A team in Generation V which features Prankster Liepard and/or Purrloin that know Assist and are holding a Lagging Tail or Full Incense, with the only moves known by other Pokémon being moves with a semi-invulnerable turn or moves that cannot be called by Assist. (If both Liepard and Purrloin are being used, they also cannot know any moves other than moves with a semi-invulnerable turn or moves that cannot be called by Assist.) Typically, Dive and Shadow Force are used (Shadow Force for being unable to be hit by any move, Dive to hit Normal types).
This setup means that Purrloin/Liepard will use the move Assist with +1 priority, which calls a move with a semi-invulnerable turn. The next turn, they move at 0 priority (since they are now using a physical move, so Prankster doesn't apply), and move last due to the held Lagging Tail/Full Incense. Repeating this process, they wear down the opposing team and are very difficult to hit.
Starting in Generation VI, Assist can no longer call moves with a semi-invulnerable turn. Players speculate that this was changed to specifically prevent this strategy. However, Assist is no longer usable and cannot be selected in a battle in Generation VIII games.
Double Defog Stall
Refers to a set of Arena Trap Dugtrio, Zapdos, and Skarmory, as well as some stallers such as Chansey, Clefable, and Alomomola. This team differs from SPL Stall in that it relies on Defog to keep hazards off the field instead of Mega Sableye. Also known as Ciele Stall, after its creator.
Refers to the core of Dragon-type sweeper (such as Latios, Garchomp, Hydreigon, and Salamence) and Magnet Pull Magnezone with Fire-type Hidden Power being used together as an offensive core in a Single Battle, which allows a Dragon-type Pokémon to spam the powerful Dragon-type attacks such as Outrage and Draco Meteor without being countered by Steel-type Pokémon. Has fallen out of favor in Generation VI due to the introduction of the Fairy type.
Refers to a pair of Pokémon with Abilities with effects on weather conditions (Drought and Sand Stream, etc.) being used together as an offensive core. These teams are also designed to defeat a Pokémon with the specific type and counter the other weather-based teams. Examples include Mega Charizard Y and Hippowdon/Tyranitar core (Sun-Sand Offense) in Single Battle and Primal Groudon and Primal Kyogre team (Dual Primal) in VGC 2016.
Refers to a pair of Belly Drum Snorlax and Shadow Tag Gothitelle in a Double Battle. Gothitelle sets Trick Room, allowing Snorlax to move first, and supports Snorlax with Heal Pulse. Its ability is used to trap a Pokémon that can't do much damage to Snorlax (often as a result of having its stats lowered by Intimidate or Snarl) while Snorlax attacks the more dangerous opposing Pokémon. More common in Generation VII as a result of the buffs to the Berries that may cause confusion making Gluttony and Recycle reliable recovery for Snorlax.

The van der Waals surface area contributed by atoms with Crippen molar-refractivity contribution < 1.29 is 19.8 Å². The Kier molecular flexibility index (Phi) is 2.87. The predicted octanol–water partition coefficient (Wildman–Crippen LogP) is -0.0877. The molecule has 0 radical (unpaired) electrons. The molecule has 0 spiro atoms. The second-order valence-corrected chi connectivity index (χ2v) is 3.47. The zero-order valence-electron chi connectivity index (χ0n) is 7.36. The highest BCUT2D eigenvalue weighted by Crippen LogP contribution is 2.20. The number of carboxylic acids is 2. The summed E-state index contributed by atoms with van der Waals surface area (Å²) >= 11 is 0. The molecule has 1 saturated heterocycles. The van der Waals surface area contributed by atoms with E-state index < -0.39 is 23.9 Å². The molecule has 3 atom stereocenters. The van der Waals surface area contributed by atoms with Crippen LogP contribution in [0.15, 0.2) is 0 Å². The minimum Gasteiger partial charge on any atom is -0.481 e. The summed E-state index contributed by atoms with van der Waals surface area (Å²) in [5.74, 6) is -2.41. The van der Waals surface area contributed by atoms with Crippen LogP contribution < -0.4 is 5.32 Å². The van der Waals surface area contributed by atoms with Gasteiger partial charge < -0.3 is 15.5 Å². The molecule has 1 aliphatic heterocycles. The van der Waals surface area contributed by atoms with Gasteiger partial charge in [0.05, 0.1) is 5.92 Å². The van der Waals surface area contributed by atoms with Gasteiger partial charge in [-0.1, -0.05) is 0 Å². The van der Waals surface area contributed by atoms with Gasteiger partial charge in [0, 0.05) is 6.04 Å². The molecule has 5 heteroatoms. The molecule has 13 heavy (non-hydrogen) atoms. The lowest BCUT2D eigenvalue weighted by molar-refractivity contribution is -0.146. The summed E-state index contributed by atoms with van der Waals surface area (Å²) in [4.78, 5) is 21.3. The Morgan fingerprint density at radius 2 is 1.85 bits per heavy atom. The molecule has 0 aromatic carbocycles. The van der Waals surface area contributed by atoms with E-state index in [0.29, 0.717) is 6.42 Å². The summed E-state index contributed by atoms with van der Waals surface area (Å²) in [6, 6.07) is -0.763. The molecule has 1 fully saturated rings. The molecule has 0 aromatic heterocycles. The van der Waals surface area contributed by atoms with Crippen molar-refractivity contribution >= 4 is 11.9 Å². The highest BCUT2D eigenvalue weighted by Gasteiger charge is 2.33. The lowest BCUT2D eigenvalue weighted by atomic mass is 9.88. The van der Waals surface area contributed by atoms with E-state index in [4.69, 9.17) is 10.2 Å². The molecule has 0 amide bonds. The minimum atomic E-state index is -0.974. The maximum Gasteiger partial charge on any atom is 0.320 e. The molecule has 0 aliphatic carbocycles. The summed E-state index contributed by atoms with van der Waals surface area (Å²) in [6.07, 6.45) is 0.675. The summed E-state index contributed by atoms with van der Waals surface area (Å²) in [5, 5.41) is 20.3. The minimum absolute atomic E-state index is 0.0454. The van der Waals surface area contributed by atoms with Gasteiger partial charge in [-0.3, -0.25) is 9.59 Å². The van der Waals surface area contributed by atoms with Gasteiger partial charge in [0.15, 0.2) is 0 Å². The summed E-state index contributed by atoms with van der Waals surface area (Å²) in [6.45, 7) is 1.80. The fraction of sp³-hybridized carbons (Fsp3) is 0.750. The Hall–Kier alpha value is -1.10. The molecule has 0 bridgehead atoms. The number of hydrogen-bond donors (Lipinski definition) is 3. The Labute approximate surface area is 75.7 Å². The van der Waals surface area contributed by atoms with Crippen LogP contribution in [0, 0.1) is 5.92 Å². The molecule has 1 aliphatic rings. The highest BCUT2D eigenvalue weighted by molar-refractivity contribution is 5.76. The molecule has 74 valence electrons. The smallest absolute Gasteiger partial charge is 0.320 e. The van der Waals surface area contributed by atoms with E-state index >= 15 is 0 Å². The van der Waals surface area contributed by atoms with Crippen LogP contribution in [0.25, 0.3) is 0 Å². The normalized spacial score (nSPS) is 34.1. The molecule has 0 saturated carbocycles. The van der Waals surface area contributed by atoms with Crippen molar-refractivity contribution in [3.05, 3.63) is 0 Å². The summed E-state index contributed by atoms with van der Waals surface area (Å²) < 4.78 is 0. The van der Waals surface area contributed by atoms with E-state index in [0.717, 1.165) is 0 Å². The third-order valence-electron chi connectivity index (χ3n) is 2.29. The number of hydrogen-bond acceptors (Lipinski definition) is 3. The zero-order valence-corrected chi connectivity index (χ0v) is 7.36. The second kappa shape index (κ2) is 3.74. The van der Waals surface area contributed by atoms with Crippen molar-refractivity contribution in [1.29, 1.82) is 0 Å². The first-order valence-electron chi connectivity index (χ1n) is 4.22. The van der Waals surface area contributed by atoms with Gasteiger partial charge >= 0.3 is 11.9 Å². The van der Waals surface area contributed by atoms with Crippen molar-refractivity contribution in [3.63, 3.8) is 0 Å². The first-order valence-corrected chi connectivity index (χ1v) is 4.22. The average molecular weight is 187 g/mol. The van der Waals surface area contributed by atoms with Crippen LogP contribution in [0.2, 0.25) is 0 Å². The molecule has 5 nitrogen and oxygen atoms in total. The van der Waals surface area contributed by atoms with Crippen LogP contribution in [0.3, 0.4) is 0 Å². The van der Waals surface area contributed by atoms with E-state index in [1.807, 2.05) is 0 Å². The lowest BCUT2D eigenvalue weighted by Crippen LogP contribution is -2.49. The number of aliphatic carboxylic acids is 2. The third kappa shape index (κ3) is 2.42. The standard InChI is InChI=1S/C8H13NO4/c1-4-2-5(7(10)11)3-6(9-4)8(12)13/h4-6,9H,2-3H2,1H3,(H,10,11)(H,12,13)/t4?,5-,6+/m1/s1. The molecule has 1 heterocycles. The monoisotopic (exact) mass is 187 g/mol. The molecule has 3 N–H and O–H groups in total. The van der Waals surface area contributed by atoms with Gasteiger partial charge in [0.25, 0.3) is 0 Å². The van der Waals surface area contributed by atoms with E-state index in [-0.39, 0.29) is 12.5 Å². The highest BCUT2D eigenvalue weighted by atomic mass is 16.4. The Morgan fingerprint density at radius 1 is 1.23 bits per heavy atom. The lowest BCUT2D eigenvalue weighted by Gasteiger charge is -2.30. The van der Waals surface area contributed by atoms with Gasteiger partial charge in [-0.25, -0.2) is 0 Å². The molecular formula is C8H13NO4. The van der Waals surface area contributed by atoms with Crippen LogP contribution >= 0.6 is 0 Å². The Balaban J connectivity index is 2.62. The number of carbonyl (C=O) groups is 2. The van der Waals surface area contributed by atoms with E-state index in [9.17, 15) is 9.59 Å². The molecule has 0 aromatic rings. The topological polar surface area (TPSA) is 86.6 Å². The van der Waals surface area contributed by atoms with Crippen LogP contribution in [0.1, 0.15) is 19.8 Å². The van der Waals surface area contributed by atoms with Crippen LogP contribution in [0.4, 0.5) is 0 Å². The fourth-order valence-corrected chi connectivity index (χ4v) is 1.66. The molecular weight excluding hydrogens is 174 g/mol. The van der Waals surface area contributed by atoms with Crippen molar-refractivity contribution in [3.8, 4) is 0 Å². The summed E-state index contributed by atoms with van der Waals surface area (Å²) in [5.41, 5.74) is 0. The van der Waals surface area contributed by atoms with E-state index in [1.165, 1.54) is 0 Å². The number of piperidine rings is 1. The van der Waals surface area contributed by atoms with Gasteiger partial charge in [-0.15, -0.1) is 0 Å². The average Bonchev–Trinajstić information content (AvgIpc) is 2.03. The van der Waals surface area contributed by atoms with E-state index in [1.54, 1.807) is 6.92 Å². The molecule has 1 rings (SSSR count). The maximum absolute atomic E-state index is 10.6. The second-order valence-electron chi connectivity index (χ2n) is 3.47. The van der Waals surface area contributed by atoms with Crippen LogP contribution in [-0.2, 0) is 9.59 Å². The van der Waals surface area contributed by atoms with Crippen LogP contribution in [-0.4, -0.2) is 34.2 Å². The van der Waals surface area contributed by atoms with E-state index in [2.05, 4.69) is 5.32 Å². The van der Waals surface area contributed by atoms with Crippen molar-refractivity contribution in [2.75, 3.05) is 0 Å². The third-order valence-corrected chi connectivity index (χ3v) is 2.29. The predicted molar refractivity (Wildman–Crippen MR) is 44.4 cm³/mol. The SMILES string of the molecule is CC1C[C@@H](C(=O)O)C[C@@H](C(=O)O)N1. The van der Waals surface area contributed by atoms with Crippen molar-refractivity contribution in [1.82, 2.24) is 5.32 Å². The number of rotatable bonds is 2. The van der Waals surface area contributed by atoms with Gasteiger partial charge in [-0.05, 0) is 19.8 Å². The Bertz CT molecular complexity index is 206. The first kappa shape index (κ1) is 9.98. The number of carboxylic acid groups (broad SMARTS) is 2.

Refers to Gyarados and Electivire being used together as an offensive core in Generation IV. Electivire switches into Gyarados's Electric-type weakness to boost its Speed by one due to the Ability Motor Drive. Gyarados switches into Ground-type attacks aimed at the switched out Electivire.
Refers to Landorus Therian Forme and Mega Manectric being used together as an offensive core in Single and Double Battles, due to their natural type synergy and devastating combination of Intimidate Ability and U-turn/Volt Switch.
Refers to Tyranitar with Choice Scarf and Excadrill with Focus Sash being used together as an offensive core. Tyranitar's Ability Sand Stream summons sandstorm, which doubles Excadrill's Speed due to its Ability Sand Rush activated during sandstorm. Common in Generation V and VI VGC (2011-2013, 2015).
Refers to Mega Kangaskhan and Smeargle as the leads in a Double Battle. Typically, Smeargle knows Dark Void and Kangaskhan knows Fake Out, allowing significant first-turn disruption by putting both of the opponent's Pokémon to sleep. Common in Generation VI VGC (2014, 2015, 2016).
Refers to Tapu Koko and Garchomp being present in a team in VGC 2017. Due to the presence of guardian deities in this format, Garchomp's Dragon Claw is often replaced with another coverage move such as Poison Jab or Fire Fang.
Refers to a team with a Tapu Koko and a Unburden Hawlucha holding an Electric Seed. This allows Tapu Koko to wallbreak while Hawlucha cleans late-game due to its Unburden Ability activated when Electric Seed is consumed in the Electric Terrain. Frequently found on rain teams due to their powerful synergy.
Refers to Tapu Lele and Unburden Drifblim that knows Tailwind and holding Psychic Seed being present in a team in VGC 2017. Drifblim is able set up Tailwind faster than any other Pokémon due to its Unburden Ability activated when Psychic Seed is consumed in the Psychic Terrain.